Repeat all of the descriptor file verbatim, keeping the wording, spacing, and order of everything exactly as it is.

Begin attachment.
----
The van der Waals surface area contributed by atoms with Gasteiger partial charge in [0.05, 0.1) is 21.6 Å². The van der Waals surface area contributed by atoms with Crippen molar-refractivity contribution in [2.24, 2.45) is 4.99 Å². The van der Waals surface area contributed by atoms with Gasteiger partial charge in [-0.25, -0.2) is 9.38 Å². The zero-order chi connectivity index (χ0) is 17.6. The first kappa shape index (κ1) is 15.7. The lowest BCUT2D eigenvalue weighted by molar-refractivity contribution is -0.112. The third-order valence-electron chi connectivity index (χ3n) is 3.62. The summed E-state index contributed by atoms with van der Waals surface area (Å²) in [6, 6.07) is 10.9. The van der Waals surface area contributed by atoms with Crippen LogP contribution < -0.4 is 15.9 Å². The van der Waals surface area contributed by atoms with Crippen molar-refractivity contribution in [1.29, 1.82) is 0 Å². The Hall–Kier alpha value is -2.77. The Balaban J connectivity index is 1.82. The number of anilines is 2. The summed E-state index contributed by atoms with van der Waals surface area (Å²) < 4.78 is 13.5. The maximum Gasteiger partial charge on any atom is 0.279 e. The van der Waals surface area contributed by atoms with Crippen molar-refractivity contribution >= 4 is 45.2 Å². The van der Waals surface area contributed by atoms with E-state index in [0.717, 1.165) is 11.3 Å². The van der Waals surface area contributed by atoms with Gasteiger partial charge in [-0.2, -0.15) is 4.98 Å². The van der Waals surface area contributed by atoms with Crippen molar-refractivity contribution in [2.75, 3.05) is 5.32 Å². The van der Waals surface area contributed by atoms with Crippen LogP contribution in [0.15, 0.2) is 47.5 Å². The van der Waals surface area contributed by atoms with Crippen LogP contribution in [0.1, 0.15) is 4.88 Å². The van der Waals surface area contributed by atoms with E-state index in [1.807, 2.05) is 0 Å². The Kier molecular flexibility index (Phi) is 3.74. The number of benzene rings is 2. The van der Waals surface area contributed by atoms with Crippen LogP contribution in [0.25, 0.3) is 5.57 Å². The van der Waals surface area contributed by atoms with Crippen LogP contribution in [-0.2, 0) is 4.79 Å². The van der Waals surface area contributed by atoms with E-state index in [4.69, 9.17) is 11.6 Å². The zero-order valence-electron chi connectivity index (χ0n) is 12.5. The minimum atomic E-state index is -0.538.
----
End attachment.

The van der Waals surface area contributed by atoms with Gasteiger partial charge in [0.05, 0.1) is 21.6 Å². The van der Waals surface area contributed by atoms with Crippen molar-refractivity contribution in [2.24, 2.45) is 4.99 Å². The van der Waals surface area contributed by atoms with Gasteiger partial charge in [-0.25, -0.2) is 9.38 Å². The zero-order chi connectivity index (χ0) is 17.6. The first kappa shape index (κ1) is 15.7. The lowest BCUT2D eigenvalue weighted by molar-refractivity contribution is -0.112. The third-order valence-electron chi connectivity index (χ3n) is 3.62. The summed E-state index contributed by atoms with van der Waals surface area (Å²) in [6, 6.07) is 10.9. The van der Waals surface area contributed by atoms with Crippen LogP contribution < -0.4 is 15.9 Å². The van der Waals surface area contributed by atoms with Crippen molar-refractivity contribution in [1.29, 1.82) is 0 Å². The Hall–Kier alpha value is -2.77. The Balaban J connectivity index is 1.82. The number of anilines is 2. The summed E-state index contributed by atoms with van der Waals surface area (Å²) < 4.78 is 13.5. The maximum Gasteiger partial charge on any atom is 0.279 e. The van der Waals surface area contributed by atoms with Crippen molar-refractivity contribution >= 4 is 45.2 Å². The van der Waals surface area contributed by atoms with E-state index in [0.717, 1.165) is 11.3 Å². The van der Waals surface area contributed by atoms with Gasteiger partial charge in [-0.2, -0.15) is 4.98 Å². The van der Waals surface area contributed by atoms with Crippen molar-refractivity contribution in [2.75, 3.05) is 5.32 Å². The van der Waals surface area contributed by atoms with Crippen LogP contribution in [0.15, 0.2) is 47.5 Å². The van der Waals surface area contributed by atoms with Crippen LogP contribution in [0.1, 0.15) is 4.88 Å². The van der Waals surface area contributed by atoms with E-state index in [1.807, 2.05) is 0 Å². The Kier molecular flexibility index (Phi) is 3.74. The number of benzene rings is 2. The van der Waals surface area contributed by atoms with Crippen LogP contribution in [0.25, 0.3) is 5.57 Å². The van der Waals surface area contributed by atoms with Crippen LogP contribution in [-0.2, 0) is 4.79 Å². The van der Waals surface area contributed by atoms with E-state index in [4.69, 9.17) is 11.6 Å². The zero-order valence-electron chi connectivity index (χ0n) is 12.5. The minimum atomic E-state index is -0.538.